Centralized water systems dominate in economically advanced nations. However, alternative models are now emerging that may save substantial amounts of money and help alleviate pressure on water supplies across the globe.
Boil-water alerts, sometimes called boil-water advisories, can occur with public drinking water supplies at certain times if it is considered that there is a risk to drinking water, e.g. after a storm or power outage. If these happen, you should boil water before consuming it and follow issued guidelines to avoid the risk of illness. Alternatively, you can access alternative drinking water supplies. Here is a brief guide on what to do.
Most industrialized countries use a centralized water supply approach to control, treat and distribute water among their populations. This has proved an effective way of reaching the various regions in nations where a developed infrastructure is in place. However, there are problems with centralized supplies including leakages (which amount to 45 million cubic metres a day), bacteria that can develop when water stagnates, and uneven water quality across different areas.
Upgrade and maintenance costs are expensive. For some countries, replacing archaic pipes could take decades. For others, it may never happen. To properly address the situation, we may need more innovative solutions. It could be time to revolutionize the way we think about how water is distributed and managed.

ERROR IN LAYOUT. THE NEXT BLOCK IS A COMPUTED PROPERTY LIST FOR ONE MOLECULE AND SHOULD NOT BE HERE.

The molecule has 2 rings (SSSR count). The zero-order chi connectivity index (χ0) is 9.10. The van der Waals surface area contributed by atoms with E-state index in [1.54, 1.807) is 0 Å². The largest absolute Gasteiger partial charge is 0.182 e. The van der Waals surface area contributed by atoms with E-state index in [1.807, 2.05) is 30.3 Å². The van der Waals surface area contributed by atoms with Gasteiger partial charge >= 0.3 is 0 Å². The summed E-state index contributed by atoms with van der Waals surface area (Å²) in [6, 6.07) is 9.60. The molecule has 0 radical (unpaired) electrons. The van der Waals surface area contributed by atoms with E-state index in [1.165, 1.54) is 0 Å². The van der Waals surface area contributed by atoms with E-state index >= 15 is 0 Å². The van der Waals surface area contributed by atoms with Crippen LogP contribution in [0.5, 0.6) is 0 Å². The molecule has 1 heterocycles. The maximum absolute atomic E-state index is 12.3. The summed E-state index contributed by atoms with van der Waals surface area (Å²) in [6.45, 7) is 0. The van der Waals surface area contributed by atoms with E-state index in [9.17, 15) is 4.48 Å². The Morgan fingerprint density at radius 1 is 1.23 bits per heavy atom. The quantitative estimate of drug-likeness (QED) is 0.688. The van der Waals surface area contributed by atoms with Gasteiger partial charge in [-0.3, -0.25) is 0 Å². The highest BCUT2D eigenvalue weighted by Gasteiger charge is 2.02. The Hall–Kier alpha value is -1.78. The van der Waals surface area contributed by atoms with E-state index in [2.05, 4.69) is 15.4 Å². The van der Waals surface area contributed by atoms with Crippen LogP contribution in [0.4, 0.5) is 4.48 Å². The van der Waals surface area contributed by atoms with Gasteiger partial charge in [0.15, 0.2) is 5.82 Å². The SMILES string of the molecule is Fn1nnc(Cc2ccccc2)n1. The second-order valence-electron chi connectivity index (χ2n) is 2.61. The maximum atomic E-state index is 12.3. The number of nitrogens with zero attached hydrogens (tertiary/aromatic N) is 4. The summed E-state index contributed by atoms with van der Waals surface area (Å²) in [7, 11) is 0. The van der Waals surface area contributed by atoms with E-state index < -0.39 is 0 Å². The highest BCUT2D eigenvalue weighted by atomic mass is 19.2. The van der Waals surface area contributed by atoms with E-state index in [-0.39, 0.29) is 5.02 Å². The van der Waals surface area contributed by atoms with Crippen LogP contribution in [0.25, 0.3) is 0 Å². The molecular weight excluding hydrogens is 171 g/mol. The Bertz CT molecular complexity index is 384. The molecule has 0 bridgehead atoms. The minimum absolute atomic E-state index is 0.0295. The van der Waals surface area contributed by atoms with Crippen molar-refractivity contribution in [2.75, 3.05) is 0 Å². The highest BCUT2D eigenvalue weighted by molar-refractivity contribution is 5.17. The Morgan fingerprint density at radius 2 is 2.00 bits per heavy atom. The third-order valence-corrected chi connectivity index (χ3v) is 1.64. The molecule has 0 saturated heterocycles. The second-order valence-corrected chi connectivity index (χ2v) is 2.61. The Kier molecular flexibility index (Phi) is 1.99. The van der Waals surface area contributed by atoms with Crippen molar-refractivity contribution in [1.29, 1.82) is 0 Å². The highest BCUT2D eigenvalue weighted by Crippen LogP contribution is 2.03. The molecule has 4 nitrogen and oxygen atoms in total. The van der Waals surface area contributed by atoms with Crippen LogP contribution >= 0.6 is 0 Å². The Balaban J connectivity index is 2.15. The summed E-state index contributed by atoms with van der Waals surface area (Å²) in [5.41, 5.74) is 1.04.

With factors such as population growth and climate change expected to exacerbate current problems with global water shortages over the coming decades, we may well see more developing countries exploring decentralized approaches to find ways of improving access to water among their populations.
BOSAQ uses membrane technology for its systems. Within the BOSAQ off-grid drinking water production devices, use of chemicals for membrane cleaning is reduced to an absolute minimum by means of smart deployment of innovative ‘green’ fouling prevention methods.
We are all aware that water is our planet’s most valuable resource. Without enough of it, the human race would cease to exist. Which is why recent research predicting that there won’t be enough water to meet global demands by 2040 is deeply concerning. However, although current freshwater levels are depleting while the global population continues to grow, the looming crisis is not one that cannot be averted.